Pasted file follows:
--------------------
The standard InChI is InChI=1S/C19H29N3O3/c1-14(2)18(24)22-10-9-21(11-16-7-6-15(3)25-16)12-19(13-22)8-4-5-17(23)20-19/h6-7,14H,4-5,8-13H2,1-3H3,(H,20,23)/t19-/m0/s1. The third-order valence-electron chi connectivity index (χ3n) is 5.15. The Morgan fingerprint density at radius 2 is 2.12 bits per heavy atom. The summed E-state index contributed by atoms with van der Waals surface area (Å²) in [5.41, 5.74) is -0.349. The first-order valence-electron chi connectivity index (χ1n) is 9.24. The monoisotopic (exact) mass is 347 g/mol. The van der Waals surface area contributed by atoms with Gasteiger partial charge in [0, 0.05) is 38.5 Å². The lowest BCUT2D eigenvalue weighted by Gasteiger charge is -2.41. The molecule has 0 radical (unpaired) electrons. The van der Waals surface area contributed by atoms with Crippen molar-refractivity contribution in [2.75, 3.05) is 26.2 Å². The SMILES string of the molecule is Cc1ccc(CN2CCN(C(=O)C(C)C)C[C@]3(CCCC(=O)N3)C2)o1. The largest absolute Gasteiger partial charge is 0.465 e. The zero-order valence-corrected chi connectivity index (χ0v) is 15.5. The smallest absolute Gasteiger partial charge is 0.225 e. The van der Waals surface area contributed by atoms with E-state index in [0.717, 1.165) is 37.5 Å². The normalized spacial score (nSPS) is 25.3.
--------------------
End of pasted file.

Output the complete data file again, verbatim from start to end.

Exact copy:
The standard InChI is InChI=1S/C19H29N3O3/c1-14(2)18(24)22-10-9-21(11-16-7-6-15(3)25-16)12-19(13-22)8-4-5-17(23)20-19/h6-7,14H,4-5,8-13H2,1-3H3,(H,20,23)/t19-/m0/s1. The third-order valence-electron chi connectivity index (χ3n) is 5.15. The Morgan fingerprint density at radius 2 is 2.12 bits per heavy atom. The summed E-state index contributed by atoms with van der Waals surface area (Å²) in [5.41, 5.74) is -0.349. The first-order valence-electron chi connectivity index (χ1n) is 9.24. The monoisotopic (exact) mass is 347 g/mol. The van der Waals surface area contributed by atoms with Gasteiger partial charge in [0, 0.05) is 38.5 Å². The lowest BCUT2D eigenvalue weighted by Gasteiger charge is -2.41. The molecule has 0 radical (unpaired) electrons. The van der Waals surface area contributed by atoms with Crippen molar-refractivity contribution in [2.75, 3.05) is 26.2 Å². The SMILES string of the molecule is Cc1ccc(CN2CCN(C(=O)C(C)C)C[C@]3(CCCC(=O)N3)C2)o1. The largest absolute Gasteiger partial charge is 0.465 e. The zero-order valence-corrected chi connectivity index (χ0v) is 15.5. The smallest absolute Gasteiger partial charge is 0.225 e. The van der Waals surface area contributed by atoms with E-state index in [0.717, 1.165) is 37.5 Å². The normalized spacial score (nSPS) is 25.3.